Facebook is introducing a free version of Workplace, the company’s social network for business, in a bid to appeal to smaller and more cost-sensitive organizations that don’t necessarily need enterprise-class services. Workplace Standard, which will initially be offered as a beta, won’t include administrative controls, some security compliance measures, monitoring tools, single sign-on or integration with third-party services, according to Facebook.
The move, which comes almost six months after Facebook launched Workplace following a 20-month pilot program, brings the service in line with competitors who already offer a free version with limited features. The decision to split Workplace into premium and standard versions also suggests that Workplace has yet to achieve a level of interest and adoption that would be expected of Facebook, particularly among small to medium-sized businesses or those in emerging markets. Facebook has yet to provide any details about how many companies are using Workplace since it was formally released to the public.
“We’re really happy with how adoption’s gone, especially with Workplace Premium,” says Simon Cross, product manager at Workplace by Facebook. “There are just some companies and some situations in which people want to use a version of Workplace without necessarily having to pay for it, and they don’t necessarily need all the features that we’ve baked into Workplace Premium.”
Facebook splits Workplace into tiers
Cross describes the premium version as an “enterprise-class product” with features that let companies manage wide, mass-scale deployments that reach 10s of thousands of people. “Not every company in the world wants to do these large-scale deployments and not every company in the world can afford to pay for Workplace,” he says.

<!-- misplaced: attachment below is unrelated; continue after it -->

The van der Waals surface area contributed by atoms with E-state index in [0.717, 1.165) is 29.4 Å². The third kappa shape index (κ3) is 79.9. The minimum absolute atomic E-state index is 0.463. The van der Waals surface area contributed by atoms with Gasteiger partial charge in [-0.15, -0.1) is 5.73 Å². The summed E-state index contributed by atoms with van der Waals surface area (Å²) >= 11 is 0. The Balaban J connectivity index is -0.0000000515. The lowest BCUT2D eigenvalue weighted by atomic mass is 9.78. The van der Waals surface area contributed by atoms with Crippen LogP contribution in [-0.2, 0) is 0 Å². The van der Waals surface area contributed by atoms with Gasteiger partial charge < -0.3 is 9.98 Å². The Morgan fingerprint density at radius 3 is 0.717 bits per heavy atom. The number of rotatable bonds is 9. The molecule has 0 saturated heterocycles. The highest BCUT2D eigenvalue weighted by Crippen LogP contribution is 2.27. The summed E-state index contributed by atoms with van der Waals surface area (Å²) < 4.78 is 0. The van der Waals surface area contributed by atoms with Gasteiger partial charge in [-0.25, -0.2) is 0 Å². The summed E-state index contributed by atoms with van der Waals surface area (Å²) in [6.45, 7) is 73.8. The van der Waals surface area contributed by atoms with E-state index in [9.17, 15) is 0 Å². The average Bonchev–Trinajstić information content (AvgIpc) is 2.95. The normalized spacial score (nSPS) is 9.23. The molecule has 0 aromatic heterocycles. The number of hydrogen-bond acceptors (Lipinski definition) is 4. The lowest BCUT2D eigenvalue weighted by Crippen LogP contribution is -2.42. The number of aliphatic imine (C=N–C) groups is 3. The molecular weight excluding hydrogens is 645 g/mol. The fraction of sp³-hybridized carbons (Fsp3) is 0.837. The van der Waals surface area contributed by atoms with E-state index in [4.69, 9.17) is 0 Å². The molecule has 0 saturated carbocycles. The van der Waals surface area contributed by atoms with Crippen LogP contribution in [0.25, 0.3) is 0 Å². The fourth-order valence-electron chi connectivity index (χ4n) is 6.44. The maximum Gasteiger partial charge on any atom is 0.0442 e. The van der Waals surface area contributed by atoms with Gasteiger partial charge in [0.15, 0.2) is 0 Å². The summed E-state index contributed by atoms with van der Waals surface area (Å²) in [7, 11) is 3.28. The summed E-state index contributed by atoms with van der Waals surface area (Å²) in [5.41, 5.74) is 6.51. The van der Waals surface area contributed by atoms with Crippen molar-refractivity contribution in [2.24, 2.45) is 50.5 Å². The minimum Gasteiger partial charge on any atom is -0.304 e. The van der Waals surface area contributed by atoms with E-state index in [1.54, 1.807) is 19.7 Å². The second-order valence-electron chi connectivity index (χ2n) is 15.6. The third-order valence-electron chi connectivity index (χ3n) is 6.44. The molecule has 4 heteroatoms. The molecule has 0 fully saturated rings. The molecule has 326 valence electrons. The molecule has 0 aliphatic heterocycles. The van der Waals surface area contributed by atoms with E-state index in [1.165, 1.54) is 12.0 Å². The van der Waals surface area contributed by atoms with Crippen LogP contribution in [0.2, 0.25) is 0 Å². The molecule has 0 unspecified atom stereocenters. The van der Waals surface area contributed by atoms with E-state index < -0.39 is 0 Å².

Facebook charges a range of monthly prices for Workplace Premium, between $1-$3 per active user depending on the size of each customer’s employee base. India is the country with the highest rate of adoption thus far and Workplace is especially popular with companies that are largely staffed by mobile-only workers such as baristas, factory workers and retail employees, according to Facebook.
“Our goal with Facebook is to connect everyone and our goal with Workplace is to connect everyone who works,” Cross says. “It’s really as simple as that.”
Facebook is also responding in part to a growing number of customer requests for a free version, according to Cross. “I think it’s pretty common in this industry that people often get started with a free version of the product and then sometimes they go on to pay for it to get additional features,” he says. “I actually don’t know if we’ll end up with more standard users than premium users, and to be honest we don’t really mind. Our goal is primarily to connect everyone.”
While the free tier of Workplace has limited features for IT and doesn’t include administrative email support, the premium and standard products are “identical” from a user’s perspective, according to Cross. “Some large businesses need additional tools to manage wide deployment of Workplace across their company and make sure they’re compliant with their obligations,” he says. “Many companies just want to communicate with each other and over a platform that they trust.” Facebook says it will begin testing the free version of Workplace today.
Matt Kapko has been writing about technology since before the dawn of the iPhone, and covering media well before it was social. Matt lives with his wife in a nearly century-old craftsman in Long Beach, Calif. He can be reached on Twitter: @mattkapko or by email: email@example.com.